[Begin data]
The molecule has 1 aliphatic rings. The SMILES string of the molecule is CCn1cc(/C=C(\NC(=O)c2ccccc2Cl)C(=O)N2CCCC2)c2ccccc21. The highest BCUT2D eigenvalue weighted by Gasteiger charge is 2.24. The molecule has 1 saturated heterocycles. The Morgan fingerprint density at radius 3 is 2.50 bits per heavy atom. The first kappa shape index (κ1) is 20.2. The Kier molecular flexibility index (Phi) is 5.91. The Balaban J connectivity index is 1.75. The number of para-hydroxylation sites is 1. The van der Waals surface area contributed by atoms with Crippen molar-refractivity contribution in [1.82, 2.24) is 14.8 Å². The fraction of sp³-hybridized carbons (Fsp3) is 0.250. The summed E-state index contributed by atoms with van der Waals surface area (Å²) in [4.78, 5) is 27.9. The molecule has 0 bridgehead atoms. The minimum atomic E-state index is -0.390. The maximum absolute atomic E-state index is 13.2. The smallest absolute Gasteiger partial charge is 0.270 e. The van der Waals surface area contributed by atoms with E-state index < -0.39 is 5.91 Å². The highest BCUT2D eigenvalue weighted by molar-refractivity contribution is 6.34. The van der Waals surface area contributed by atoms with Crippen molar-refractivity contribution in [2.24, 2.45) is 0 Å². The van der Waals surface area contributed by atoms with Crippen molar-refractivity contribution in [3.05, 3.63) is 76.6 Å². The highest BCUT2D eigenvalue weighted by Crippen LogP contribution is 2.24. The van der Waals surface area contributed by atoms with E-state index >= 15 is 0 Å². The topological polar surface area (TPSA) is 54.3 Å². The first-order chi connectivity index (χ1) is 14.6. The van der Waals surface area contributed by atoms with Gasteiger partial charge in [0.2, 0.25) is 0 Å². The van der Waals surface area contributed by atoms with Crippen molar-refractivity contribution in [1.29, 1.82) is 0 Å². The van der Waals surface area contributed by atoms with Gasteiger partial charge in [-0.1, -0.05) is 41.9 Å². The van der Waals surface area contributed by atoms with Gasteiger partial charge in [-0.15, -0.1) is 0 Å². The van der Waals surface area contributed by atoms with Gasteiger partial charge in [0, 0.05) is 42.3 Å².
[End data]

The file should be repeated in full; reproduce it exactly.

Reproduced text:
The molecule has 1 aliphatic rings. The SMILES string of the molecule is CCn1cc(/C=C(\NC(=O)c2ccccc2Cl)C(=O)N2CCCC2)c2ccccc21. The highest BCUT2D eigenvalue weighted by Gasteiger charge is 2.24. The molecule has 1 saturated heterocycles. The Morgan fingerprint density at radius 3 is 2.50 bits per heavy atom. The first kappa shape index (κ1) is 20.2. The Kier molecular flexibility index (Phi) is 5.91. The Balaban J connectivity index is 1.75. The number of para-hydroxylation sites is 1. The van der Waals surface area contributed by atoms with Crippen molar-refractivity contribution in [1.82, 2.24) is 14.8 Å². The fraction of sp³-hybridized carbons (Fsp3) is 0.250. The summed E-state index contributed by atoms with van der Waals surface area (Å²) in [4.78, 5) is 27.9. The molecule has 0 bridgehead atoms. The minimum atomic E-state index is -0.390. The maximum absolute atomic E-state index is 13.2. The smallest absolute Gasteiger partial charge is 0.270 e. The van der Waals surface area contributed by atoms with E-state index < -0.39 is 5.91 Å². The highest BCUT2D eigenvalue weighted by molar-refractivity contribution is 6.34. The van der Waals surface area contributed by atoms with Crippen molar-refractivity contribution in [2.24, 2.45) is 0 Å². The van der Waals surface area contributed by atoms with Crippen molar-refractivity contribution in [3.05, 3.63) is 76.6 Å². The highest BCUT2D eigenvalue weighted by Crippen LogP contribution is 2.24. The van der Waals surface area contributed by atoms with E-state index >= 15 is 0 Å². The topological polar surface area (TPSA) is 54.3 Å². The first-order chi connectivity index (χ1) is 14.6. The van der Waals surface area contributed by atoms with Gasteiger partial charge in [0.2, 0.25) is 0 Å². The van der Waals surface area contributed by atoms with Crippen molar-refractivity contribution in [1.29, 1.82) is 0 Å². The van der Waals surface area contributed by atoms with Gasteiger partial charge in [-0.1, -0.05) is 41.9 Å². The van der Waals surface area contributed by atoms with Gasteiger partial charge in [-0.15, -0.1) is 0 Å². The van der Waals surface area contributed by atoms with Gasteiger partial charge in [0, 0.05) is 42.3 Å².